On September 28, 2016 Tuskegee University lost its longest standing president—President Benjamin Franklin Payton. Payton, a South Carolinian native, graduated from Harvard University with a Bachelor of Divinity in Physical Theology and later from Yale University with a Ph. D in Ethics. After an extensive academic teaching career; his presidency at Benedict College in Columbia, South Carolina; and his term of program officer of Education and Public Policy for the Ford Foundation in New York City, Payton was named President of Tuskegee University in 1981.
Throughout his 29 year presidency Payton accomplished some revolutionary feats and cultural changes for Tuskegee University. He was most notably known for erecting the gates, reorganizing the academic programs, initiating Tuskegee Institutes development in to Tuskegee University, establishing the Kellogg Conference Center and a multitude of fundraising initiatives.
Beyond those accomplishments Payton, left his legacy in other regards—of those was a distinct level of refinement and social engagement. Payton was responsible for the many university appearances of highly acclaimed and revered individuals such as John H. Franklin, Tavis Smiley, Lerone Bennett, Hazel O’leary, Ronald Reagan, and George H. W. Bush. In fact, as a favor to the University, the Bush family hosted a reception at the white house to raise money for Tuskegee’s $150 million capital fund campaign.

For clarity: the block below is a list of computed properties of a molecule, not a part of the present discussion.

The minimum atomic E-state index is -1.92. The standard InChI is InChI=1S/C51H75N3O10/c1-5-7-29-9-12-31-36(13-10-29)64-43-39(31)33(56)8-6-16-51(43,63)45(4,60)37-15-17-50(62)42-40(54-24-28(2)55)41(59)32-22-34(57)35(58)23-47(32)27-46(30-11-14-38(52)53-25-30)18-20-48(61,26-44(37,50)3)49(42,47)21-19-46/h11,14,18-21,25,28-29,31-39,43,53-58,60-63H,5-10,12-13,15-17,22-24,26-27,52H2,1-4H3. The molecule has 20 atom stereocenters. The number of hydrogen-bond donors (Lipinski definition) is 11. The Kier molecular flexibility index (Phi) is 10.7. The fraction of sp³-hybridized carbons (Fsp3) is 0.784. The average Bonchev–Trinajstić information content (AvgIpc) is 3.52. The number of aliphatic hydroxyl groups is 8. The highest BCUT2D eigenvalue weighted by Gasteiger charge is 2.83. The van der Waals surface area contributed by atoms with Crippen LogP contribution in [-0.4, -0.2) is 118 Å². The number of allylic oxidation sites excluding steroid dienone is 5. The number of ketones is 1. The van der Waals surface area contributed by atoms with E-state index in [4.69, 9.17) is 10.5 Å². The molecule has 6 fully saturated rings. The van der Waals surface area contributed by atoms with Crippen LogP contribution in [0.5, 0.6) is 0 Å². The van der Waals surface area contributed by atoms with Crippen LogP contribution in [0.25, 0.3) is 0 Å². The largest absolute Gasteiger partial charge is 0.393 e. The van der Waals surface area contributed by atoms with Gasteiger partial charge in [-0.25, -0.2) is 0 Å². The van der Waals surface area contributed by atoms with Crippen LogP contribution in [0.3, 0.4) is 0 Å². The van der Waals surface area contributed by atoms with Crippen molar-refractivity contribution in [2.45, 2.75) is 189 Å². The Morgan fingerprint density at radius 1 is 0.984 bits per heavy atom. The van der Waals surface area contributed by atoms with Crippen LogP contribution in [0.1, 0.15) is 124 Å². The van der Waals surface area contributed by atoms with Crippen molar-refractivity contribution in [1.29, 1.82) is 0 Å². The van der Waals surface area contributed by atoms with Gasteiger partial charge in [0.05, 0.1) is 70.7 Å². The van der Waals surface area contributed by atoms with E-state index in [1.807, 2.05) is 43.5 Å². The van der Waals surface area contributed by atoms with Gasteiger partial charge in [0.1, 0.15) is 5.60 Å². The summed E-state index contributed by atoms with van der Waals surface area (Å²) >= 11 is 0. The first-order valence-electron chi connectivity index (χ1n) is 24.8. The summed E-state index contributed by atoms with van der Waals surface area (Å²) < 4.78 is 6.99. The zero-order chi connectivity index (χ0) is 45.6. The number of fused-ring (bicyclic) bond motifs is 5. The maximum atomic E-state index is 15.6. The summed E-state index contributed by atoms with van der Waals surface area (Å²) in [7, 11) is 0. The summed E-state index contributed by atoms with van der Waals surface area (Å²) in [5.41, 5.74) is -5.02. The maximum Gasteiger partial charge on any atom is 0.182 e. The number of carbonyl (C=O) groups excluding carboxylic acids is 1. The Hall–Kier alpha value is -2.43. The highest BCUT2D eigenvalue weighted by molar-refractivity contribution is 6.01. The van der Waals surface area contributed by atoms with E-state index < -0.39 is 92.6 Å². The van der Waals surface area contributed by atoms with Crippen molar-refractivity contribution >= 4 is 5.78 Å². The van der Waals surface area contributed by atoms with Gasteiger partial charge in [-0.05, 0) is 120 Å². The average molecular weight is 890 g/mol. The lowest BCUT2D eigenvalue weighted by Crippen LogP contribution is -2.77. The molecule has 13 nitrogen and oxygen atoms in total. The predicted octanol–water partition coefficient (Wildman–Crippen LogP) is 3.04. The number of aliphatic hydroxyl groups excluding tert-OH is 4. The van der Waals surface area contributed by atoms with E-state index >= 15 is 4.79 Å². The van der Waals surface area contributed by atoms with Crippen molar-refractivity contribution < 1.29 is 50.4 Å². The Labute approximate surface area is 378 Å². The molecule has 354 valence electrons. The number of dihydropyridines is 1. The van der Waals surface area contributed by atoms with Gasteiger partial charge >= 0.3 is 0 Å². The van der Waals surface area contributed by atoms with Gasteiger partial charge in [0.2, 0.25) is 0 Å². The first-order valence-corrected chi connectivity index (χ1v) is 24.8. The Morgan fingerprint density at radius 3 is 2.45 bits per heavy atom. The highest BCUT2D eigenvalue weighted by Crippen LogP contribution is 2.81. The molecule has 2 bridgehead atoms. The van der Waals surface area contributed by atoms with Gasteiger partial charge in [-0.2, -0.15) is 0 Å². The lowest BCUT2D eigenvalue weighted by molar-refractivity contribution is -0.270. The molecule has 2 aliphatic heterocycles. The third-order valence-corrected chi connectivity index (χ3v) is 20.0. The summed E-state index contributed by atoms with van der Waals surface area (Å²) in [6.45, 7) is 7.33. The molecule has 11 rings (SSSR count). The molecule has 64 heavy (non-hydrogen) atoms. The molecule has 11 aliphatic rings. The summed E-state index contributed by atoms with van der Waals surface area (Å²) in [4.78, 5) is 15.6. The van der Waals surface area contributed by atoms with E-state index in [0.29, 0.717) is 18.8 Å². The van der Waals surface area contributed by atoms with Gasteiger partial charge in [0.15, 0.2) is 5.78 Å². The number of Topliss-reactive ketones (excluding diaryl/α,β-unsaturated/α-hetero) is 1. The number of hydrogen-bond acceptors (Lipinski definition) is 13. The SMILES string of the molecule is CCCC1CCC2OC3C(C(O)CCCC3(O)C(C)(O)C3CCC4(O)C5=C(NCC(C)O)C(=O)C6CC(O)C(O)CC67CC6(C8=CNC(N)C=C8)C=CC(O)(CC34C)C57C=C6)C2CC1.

There are many different perceptions of Payton and vision. Amidst the wide array of views, One of the most common thoughts about him according to Dr. Charlotte Morris, current interim Dean of the Brimmer College and former chief of staff for 23 years under Payton, was, “…that whatever he did, he had Tuskegee’s best interest at heart.”
“He had a vision… he always had a vision… he was a visionary leader,” according to Morris and that vision will forever be stitched in the fabric of the great legacy that is Tuskegee.